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A Review of the Department of Energy Classification Policy and Practice allowed by the Act. Two important policy changes would be Establishing a systematic declassification review of existing documents containing RD, based on priorities reflecting public needs and interests, and on available resources. Prohibiting abuses of classification or the control mechanisms established for RD or FRD. Where possible, DOE should develop and adopt new rules and procedures as regulations issued under the authority of the AEA and pursuant to the Administrative Procedures Act (APA). Specifically, DOE should promulgate a new regulation concerning classification and declassification of RD. C. Issues in Classification Policy DOE should continue to pursue reciprocal exchanges of information with Russia. Specifically, the Department should explore arrangements in which each party to the exchange retains the right to allow or prevent the public release of the information that it is providing to the other party, so that disagreements about whether information should be publicly released do not obstruct mutually beneficial exchanges. The focus on improving control and accounting of Russian fissionable materials should not be allowed to delay the release of declassifiable information about American nuclear weapons that is needed to enable informed debate about policies appropriate to the new international conditions. The Committee recommends a thorough reexamination of the need for unclassified controlled nuclear information (UCNI) as a special category. The Congressional Commission on Protecting and Reducing Government Secrecy or other appropriate body should reassess UCNI in

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A Review of the Department of Energy Classification Policy and Practice the context of a broader review of controls on unclassified information. DOE should evaluate the costs and feasibility of either treating sensitive information related to facility security as a special category of NSI or omitting it altogether. If UCNI is to continue to be used as the basis for controlling proliferation-related technical information, the critical interpretations that provide the basis for that use should be included in an updated UCNI regulation. If DOE concludes that information now encompassed by UCNI should continue to be protected under this scheme, it should prepare a clear and thorough background information document describing and explaining the rationale for the proposed uses of UCNI and a comparison of alternative approaches to achieving the same objectives. D. Declassifying Documents DOE should develop better estimates of the direct costs of classification. Customer demand should play a paramount role in setting declassification priorities, particularly while DOE policy is undergoing fundamental review and change. A national DOE advisory committee, such as the Information Policy Advisory Board proposed in this report, could provide advice about declassification of information and documents bearing on national policy debates. DOE should set priorities for declassifying documents of historical value using a process like the one it has already established with the National Archives and Records Administration and stakeholders to deal with documents transferred to the National Archives. The Department should ensure that declassification and classification decisions are made in a uniform and consistent fashion for both existing and new documents.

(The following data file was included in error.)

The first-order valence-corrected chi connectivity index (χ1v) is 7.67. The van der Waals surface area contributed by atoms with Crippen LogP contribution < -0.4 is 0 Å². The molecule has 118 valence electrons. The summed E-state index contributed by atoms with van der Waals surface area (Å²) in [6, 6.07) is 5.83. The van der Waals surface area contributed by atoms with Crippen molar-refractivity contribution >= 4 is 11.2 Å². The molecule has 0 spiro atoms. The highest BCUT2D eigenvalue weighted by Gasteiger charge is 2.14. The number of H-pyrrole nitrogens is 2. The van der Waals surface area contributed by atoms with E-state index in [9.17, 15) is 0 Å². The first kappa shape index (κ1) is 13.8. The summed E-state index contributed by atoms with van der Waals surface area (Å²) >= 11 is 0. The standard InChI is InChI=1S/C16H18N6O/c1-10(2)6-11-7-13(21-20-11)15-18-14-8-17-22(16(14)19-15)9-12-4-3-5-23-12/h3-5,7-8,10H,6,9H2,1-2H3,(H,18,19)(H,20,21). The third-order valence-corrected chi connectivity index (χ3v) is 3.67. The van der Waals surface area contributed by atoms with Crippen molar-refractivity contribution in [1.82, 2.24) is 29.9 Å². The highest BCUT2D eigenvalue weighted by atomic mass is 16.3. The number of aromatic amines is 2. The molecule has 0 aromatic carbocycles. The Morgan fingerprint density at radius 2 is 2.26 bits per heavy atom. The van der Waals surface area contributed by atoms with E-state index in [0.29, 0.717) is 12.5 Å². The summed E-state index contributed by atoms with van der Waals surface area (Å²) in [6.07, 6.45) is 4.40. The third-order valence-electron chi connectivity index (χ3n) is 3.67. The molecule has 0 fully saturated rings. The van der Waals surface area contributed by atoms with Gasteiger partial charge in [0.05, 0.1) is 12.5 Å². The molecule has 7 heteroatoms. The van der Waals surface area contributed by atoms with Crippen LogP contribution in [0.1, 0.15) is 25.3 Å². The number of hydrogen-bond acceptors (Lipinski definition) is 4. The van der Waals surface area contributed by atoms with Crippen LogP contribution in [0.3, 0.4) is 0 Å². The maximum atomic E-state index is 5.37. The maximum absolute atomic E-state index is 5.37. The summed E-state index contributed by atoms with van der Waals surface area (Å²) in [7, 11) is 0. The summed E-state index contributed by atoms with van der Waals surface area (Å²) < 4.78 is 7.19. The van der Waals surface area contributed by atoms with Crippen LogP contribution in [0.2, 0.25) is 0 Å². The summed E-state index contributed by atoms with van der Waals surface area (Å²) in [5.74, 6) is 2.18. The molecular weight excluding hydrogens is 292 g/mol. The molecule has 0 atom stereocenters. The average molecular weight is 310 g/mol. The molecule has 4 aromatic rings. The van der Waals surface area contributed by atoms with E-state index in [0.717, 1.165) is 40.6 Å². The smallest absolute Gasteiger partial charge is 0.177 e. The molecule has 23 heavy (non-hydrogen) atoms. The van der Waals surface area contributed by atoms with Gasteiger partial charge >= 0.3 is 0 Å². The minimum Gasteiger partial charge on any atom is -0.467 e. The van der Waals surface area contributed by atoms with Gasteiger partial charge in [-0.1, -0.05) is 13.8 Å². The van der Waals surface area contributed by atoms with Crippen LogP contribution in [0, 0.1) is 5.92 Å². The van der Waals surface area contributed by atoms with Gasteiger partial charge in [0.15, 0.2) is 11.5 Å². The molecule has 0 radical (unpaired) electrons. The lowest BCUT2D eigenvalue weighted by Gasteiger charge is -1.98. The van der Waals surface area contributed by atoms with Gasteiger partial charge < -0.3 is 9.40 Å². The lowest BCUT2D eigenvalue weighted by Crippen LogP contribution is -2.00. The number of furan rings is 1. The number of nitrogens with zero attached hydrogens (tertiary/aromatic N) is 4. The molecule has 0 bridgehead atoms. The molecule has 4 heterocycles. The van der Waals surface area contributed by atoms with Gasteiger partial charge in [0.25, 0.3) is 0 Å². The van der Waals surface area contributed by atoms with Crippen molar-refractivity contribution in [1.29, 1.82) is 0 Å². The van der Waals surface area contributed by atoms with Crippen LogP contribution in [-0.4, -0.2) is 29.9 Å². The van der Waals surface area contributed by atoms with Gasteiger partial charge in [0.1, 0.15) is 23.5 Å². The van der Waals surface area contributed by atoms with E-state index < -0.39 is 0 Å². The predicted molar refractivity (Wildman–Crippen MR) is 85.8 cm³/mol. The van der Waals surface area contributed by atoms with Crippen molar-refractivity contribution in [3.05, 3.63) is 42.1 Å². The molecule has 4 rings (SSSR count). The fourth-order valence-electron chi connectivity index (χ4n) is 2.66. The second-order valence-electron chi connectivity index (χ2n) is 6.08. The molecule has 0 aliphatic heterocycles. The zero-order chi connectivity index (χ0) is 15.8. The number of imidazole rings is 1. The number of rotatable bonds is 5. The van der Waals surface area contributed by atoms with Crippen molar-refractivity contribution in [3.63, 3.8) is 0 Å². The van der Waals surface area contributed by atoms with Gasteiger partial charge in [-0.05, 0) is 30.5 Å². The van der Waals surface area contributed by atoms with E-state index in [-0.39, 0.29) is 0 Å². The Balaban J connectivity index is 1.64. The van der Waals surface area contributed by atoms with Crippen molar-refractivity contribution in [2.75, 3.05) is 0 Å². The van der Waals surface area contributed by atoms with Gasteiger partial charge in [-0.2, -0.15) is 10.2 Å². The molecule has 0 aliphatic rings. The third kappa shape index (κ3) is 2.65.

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A Review of the Department of Energy Classification Policy and Practice Any computerized system created by the Department should be designed to facilitate declassification of documents and public access to unclassified and declassified documents. DOE should develop and evaluate faster and more cost-effective declassification methods. DOE should experiment with artificial intelligence (AI) as a screening tool to identify documents most likely to contain RD. To minimize the needless generation of classified documents and to facilitate declassification, DOE should put in place a number of specific procedures: Classified or otherwise controlled information should be included in documents only if absolutely necessary. The classifier of new documents should be required to identify the paragraphs of the DOE Classification Guide requiring the classification action. Portion marking should be required. Segregating the classified portions should be encouraged. Where segregation is not practical, unclassified versions of significant documents of widespread public interest should be prepared. Documents should be coded and indexed so they can be easily tracked, identified, and reviewed for declassification when guides change. Strict guidance for use of derivative classification should be provided. Each document, when classified, should carry with it a schedule for declassification review. E. Incentives and Accountability DOE should include explicit measures of openness in performance measures for agency personnel and contractors.

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A Review of the Department of Energy Classification Policy and Practice The Office of Declassification should have the enhancement of public access to information as a primary responsibility, rather than as a secondary task that competes with other, more traditional goals. DOE should require a substantive justification, in terms of explicit criteria, for keeping an area classified whenever it is subject to declassification review. DOE should seek advice on important classification decisions from the Information Policy Advisory Board. The Commission on Protecting and Reducing Government Secrecy or other appropriate independent group should consider legislation to ensure that meaningful judicial review is available for data classified under the AEA, as it is for NSI. DOE should clarify the obligations of members of academic and industrial communities who hold security clearances.